Updike is often mentioned as one of the greatest writers of the twentieth century and the Rabbit books are described as masterpieces of American literature. Am I missing something? As far as I could tell, it was a soap-opera plot mixed in with some tasteless sex scenes, an excessive amount of detail and descriptive language that is so excessively ornate it frequently becomes tawdry and nonsensical. That seems to impress the critics, but it doesn't impress me.
This book is also an opportunity for Updike to step up his long-running competition with Philip Roth to use the word 'cunt' as many times as possible in a serious work of literature. I would estimate that it is used about sixty times in this novel which is impressive in a juvenile way.
Aside from that, I really don't know what much else there is to this novel. It was just a load of sex scenes held together with some bickering conversations. I mean, Updike really is tasteless when he gets going: by the time the phrase 'salt swamp' was used in one of these scenes, I was starting to feel slightly sick and came pretty close to throwing the book across the room in irritation and boredom. I don't know what it is about Updike's style that irritates me so much: it's just so grotesquely pretentious, so smug and self-conscious, like Martin Amis but even worse. Another thing that is annoying is that Updike keeps throwing in these stupid 'revelations' every time Rabbit finishes sleeping with someone. It really is remarkably pretentious. For example:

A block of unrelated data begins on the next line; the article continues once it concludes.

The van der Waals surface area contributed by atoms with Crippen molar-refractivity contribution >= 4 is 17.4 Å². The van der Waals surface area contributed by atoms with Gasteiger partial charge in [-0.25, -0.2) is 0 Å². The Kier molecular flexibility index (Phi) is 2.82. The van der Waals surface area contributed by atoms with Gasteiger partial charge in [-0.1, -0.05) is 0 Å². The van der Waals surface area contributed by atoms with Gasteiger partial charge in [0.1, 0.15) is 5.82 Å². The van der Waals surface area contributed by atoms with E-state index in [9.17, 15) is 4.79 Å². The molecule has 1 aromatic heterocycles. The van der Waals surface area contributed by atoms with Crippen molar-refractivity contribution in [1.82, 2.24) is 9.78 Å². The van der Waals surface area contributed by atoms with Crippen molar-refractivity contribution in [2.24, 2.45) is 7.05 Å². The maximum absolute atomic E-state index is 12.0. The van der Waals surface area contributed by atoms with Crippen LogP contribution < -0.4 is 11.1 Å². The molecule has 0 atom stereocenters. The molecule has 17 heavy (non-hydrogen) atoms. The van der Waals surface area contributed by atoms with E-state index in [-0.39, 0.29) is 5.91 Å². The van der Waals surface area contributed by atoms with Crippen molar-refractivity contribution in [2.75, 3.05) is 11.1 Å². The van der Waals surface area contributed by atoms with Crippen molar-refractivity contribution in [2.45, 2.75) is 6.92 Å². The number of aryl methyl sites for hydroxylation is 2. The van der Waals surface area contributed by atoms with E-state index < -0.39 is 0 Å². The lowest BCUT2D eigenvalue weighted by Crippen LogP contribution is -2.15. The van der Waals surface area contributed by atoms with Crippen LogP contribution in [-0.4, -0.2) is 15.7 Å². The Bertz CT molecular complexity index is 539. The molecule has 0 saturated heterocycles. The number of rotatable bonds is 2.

''How sad, how strange. We make companions out of air and hurt them, so they will defy us, completing creation'.
What does that even mean? It's supposed to be a serious revelation and yet it is clearly meaningless. He does this every page. He even does at the end of every review he does. It's really annoying. How about another one?
''We grope on, under bullies and accountants''.
What? What are you talking about? This doesn't impress people. Well, it does unfortunately, but that's their problem.
A critic on the jacket describes this novel as a ''vindication'' of ''essentially realist'' fiction. On the contrary, I would choose this book as a perfect representation of why it is that ''essentially realist'' fiction is self-destructive when it is taken as far as Updike takes it. As the plots become more and more trivial, the language becomes cheaper and ever more tawdry, the sex scenes and depictions of emotion ever more tasteless, the characters ever more repugnant and the core beneath Updike's sweet sugar coating becomes ever more meaningless. I'll still give it 3 stars because I think to be fair the odd section or paragraph is very well-written and Updike does succeed in pulling the novel together as a whole, but it really didn't strike me as a ''modern classic'' and I have yet to find out why it is that Updike is held in such high regard as a writer.